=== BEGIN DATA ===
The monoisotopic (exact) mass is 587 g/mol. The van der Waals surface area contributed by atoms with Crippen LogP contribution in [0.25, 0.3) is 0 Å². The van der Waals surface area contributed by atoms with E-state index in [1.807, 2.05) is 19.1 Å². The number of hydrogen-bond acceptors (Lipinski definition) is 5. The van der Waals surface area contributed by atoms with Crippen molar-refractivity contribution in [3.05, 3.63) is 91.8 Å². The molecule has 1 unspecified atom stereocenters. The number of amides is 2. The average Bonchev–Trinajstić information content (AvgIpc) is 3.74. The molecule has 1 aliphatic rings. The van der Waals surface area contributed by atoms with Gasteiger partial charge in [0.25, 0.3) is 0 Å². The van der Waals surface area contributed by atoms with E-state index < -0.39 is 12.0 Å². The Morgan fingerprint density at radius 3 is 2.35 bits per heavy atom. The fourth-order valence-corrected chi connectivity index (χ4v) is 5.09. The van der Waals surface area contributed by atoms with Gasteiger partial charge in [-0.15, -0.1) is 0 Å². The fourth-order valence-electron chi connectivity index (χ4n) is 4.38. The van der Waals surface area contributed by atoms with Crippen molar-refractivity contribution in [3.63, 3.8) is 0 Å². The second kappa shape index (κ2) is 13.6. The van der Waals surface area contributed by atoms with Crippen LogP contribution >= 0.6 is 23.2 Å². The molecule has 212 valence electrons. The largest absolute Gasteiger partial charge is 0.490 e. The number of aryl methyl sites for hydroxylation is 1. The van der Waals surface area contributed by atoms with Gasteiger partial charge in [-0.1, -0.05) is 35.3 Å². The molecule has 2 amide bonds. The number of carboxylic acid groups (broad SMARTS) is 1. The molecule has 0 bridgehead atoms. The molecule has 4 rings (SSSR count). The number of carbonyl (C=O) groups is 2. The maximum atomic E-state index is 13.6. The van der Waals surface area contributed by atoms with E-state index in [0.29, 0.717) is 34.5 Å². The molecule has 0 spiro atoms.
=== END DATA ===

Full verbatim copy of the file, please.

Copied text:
The monoisotopic (exact) mass is 587 g/mol. The van der Waals surface area contributed by atoms with Crippen LogP contribution in [0.25, 0.3) is 0 Å². The van der Waals surface area contributed by atoms with E-state index in [1.807, 2.05) is 19.1 Å². The number of hydrogen-bond acceptors (Lipinski definition) is 5. The van der Waals surface area contributed by atoms with Crippen molar-refractivity contribution in [3.05, 3.63) is 91.8 Å². The molecule has 1 unspecified atom stereocenters. The number of amides is 2. The average Bonchev–Trinajstić information content (AvgIpc) is 3.74. The molecule has 1 aliphatic rings. The van der Waals surface area contributed by atoms with Gasteiger partial charge in [0.25, 0.3) is 0 Å². The van der Waals surface area contributed by atoms with E-state index < -0.39 is 12.0 Å². The Morgan fingerprint density at radius 3 is 2.35 bits per heavy atom. The fourth-order valence-corrected chi connectivity index (χ4v) is 5.09. The van der Waals surface area contributed by atoms with Gasteiger partial charge in [-0.15, -0.1) is 0 Å². The fourth-order valence-electron chi connectivity index (χ4n) is 4.38. The van der Waals surface area contributed by atoms with Crippen molar-refractivity contribution in [3.63, 3.8) is 0 Å². The second kappa shape index (κ2) is 13.6. The van der Waals surface area contributed by atoms with Crippen LogP contribution >= 0.6 is 23.2 Å². The molecule has 212 valence electrons. The largest absolute Gasteiger partial charge is 0.490 e. The number of aryl methyl sites for hydroxylation is 1. The van der Waals surface area contributed by atoms with Gasteiger partial charge in [-0.1, -0.05) is 35.3 Å². The molecule has 2 amide bonds. The number of carboxylic acid groups (broad SMARTS) is 1. The molecule has 0 bridgehead atoms. The molecule has 4 rings (SSSR count). The number of carbonyl (C=O) groups is 2. The maximum atomic E-state index is 13.6. The van der Waals surface area contributed by atoms with E-state index in [0.29, 0.717) is 34.5 Å². The molecule has 0 spiro atoms.